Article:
If I were the nation-state law, I would be ashamed of how I was used two weeks ago by a senior registrar of the Krayot Magistrate’s Court, Yaniv Luzon. Without a drop of respect – after all, I’m the Basic law on Israel as the Nation-State of the Jewish People, not some regulation in a training manual for security checkers at Ben-Gurion Airport – Luzon used me to legitimize the dismissal of a suit by two Arab brothers, aged 6 and 10, from Carmiel.
All they wanted was reimbursement from the municipality for their transportation to Arabic-speaking schools outside their city, since there are no such schools in Carmiel. Excuse me Luzon, but what the hell do I have to do with reimbursement for rides to kindergarten for Arab kids in Carmiel?
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The interesting part is that even without the nation-state law, Luzon had six reasonable, formal clauses that would have enabled him to reject the petition (for instance, an Education Ministry director general’s circular on the distinction between private and public schools as it relates to mapping districts). But Luzon didn’t make do with all these. No, no, no.
Luzon is no technocrat. Senior registrar is just his formal title. What matters is what’s inside you. And inside Luzon, a Jewish soul yearns.
“Carmiel, a Jewish city, was intended to bolster Jewish settlement in the Galilee,” the senior registrar wrote. He then quoted Article 7 of the nation-state law with the pathos of someone who, at the very least, was seriously wounded in the War of Independence – not someone who was merely telling two children to pay for their ride to school.
In fact, the one who ought to be ashamed is Luzon himself. I, who was born to replace the Declaration of Independence, from whom lawmakers expected great things, whom some people saw as nothing less than a new identity card for Israel, was turned by Luzon into a vehicle for realizing his own special desires of preserving Jewish character.
I’ll never forget Prime Minister Benjamin Netanyahu’s emotional remarks when the Knesset passed me. “This is a foundational moment in Zionist history and the history of Israel,” he declared from the Knesset podium. “One hundred twenty-two years after Herzl published his vision, we have enshrined the fundamental principle of our existence in law.”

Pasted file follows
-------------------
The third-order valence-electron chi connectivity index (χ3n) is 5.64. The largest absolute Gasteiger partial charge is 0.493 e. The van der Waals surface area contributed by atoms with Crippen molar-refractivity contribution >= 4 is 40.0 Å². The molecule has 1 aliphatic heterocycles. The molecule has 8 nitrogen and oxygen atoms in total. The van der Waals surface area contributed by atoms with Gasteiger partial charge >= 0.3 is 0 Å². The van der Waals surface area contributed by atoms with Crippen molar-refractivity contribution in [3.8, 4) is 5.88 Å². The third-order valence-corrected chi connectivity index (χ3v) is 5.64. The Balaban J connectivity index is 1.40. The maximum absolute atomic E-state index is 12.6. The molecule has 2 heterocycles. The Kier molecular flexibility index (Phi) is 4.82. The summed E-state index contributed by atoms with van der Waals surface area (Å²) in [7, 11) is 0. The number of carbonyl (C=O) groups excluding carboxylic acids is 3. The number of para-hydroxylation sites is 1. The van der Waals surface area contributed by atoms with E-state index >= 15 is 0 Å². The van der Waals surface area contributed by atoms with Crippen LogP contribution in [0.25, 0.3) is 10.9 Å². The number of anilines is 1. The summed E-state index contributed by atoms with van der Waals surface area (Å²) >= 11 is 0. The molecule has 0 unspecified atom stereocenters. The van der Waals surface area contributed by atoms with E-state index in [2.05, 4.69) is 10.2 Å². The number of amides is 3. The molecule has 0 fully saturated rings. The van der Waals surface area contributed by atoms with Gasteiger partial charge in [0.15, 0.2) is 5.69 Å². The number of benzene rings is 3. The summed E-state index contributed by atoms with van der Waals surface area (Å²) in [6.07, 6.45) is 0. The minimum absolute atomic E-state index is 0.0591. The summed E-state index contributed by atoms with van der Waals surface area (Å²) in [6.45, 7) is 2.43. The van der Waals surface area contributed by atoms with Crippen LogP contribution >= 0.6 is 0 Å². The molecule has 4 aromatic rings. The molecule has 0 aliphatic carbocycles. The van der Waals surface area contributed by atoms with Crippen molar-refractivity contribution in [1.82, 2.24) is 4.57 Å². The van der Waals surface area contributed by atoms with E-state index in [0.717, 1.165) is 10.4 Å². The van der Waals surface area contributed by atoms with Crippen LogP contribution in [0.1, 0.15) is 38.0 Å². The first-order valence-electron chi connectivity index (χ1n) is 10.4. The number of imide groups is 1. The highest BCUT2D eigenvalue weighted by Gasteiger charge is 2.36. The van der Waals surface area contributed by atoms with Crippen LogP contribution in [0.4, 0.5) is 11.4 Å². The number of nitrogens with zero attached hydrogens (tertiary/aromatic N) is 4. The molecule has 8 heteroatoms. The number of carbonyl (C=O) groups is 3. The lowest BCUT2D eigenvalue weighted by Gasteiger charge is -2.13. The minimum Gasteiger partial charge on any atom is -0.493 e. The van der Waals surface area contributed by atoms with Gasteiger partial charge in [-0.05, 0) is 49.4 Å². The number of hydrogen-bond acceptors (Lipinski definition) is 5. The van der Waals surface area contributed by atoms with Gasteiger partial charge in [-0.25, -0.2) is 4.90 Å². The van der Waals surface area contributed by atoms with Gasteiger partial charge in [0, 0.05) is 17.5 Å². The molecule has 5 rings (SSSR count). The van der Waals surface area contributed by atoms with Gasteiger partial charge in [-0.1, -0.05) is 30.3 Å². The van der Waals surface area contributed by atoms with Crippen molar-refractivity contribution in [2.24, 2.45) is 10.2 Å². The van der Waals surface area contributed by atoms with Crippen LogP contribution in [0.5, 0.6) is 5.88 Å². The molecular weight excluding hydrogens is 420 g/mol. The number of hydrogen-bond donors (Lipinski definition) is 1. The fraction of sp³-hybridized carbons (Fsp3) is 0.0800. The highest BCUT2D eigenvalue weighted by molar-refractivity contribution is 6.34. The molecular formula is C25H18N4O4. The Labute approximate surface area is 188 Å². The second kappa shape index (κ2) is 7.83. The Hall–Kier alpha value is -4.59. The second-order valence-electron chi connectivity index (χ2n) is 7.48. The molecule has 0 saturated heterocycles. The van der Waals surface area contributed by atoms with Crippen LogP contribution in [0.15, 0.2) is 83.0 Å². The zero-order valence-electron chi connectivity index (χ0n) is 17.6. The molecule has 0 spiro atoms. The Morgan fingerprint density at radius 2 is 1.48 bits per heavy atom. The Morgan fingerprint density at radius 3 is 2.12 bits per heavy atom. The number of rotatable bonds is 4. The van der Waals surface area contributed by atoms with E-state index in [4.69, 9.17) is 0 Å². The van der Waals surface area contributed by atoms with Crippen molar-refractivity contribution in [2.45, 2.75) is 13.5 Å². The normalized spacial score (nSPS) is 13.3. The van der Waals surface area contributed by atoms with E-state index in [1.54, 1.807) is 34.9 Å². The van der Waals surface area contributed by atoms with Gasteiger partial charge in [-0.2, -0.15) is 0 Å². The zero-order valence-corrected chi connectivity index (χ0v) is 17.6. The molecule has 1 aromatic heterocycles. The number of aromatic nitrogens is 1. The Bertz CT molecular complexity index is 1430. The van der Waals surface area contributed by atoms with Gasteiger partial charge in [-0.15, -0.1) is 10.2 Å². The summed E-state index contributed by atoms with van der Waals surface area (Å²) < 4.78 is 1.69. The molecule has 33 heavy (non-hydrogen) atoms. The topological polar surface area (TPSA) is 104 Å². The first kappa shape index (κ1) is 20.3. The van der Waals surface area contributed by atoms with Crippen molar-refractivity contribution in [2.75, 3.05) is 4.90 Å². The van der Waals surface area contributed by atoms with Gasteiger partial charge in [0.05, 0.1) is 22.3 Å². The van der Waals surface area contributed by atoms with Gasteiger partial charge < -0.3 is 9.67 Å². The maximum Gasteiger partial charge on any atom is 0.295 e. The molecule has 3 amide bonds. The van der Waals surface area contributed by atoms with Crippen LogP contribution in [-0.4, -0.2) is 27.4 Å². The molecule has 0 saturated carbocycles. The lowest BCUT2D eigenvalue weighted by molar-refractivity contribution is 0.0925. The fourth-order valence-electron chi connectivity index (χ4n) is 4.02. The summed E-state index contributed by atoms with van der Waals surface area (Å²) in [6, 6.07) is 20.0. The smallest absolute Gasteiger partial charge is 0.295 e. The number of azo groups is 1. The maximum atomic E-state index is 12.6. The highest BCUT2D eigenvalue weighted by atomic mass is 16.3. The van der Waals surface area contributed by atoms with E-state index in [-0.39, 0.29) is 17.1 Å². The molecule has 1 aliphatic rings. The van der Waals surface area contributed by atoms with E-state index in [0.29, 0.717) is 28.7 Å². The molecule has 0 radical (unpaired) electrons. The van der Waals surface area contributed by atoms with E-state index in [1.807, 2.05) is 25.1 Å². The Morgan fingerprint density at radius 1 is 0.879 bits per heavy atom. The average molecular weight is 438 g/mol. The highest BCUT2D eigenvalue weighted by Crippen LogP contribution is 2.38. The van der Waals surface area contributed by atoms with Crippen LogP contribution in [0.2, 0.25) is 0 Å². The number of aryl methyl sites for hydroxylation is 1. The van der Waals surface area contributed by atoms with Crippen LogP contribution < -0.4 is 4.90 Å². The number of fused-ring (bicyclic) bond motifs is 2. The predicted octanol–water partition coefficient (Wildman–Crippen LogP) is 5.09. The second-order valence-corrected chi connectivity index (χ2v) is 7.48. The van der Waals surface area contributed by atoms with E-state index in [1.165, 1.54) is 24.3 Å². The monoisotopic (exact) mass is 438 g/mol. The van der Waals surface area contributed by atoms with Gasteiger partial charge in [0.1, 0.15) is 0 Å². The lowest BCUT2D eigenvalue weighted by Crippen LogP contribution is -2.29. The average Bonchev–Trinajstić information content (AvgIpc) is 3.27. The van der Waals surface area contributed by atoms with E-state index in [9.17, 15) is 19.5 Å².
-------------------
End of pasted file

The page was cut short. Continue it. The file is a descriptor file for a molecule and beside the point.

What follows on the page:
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Listen to Netanyahu, Luzon! I’m nothing less than the constitutional fulfillment of the vision of Zionism’s founding fathers! I’m the fundamental principle of our existence!
It’s too bad that isn’t how Luzon sees it; he wanted only to reduce me to Article 7. “You don’t understand anything,” Luzon would tell me. “Don’t be small-minded. Article 7 is the law’s heart and soul.”
After all, what does his ruling say? “The state views the development of Jewish settlement as a national value ... it can be an appropriate and dominant consideration in the municipality’s network of considerations, including with regard to establishing a school and setting a policy for funding transportation outside the city.”
Think like a senior registrar for a moment: “Establishing an Arabic-language school ... [or] funding transportation for Arab students, for every person in need and to any place, could change the demographic balance and damage the city’s character [today, the city’s population is around six percent Arab].”
Now everything is clear: If the municipality funds transportation to Arab schools outside the city or, heaven forbid, sets up Arab schools, it will become known as a welcoming city for Arabs to move to.
As a natural consequence, without anyone noticing, the Arab population will grow from six percent to 60 percent, and goodbye Carmiel.
Where any reasonable person would see two Israeli children aged 6 and 10 who want to go to school, Luzon sees the Reconquista of Carmiel and the end of the State of Israel. Instead of being ashamed or shaming Luzon, we should learn from him. Go to Luzon, all you lazy people. Watch what he does and grow wiser.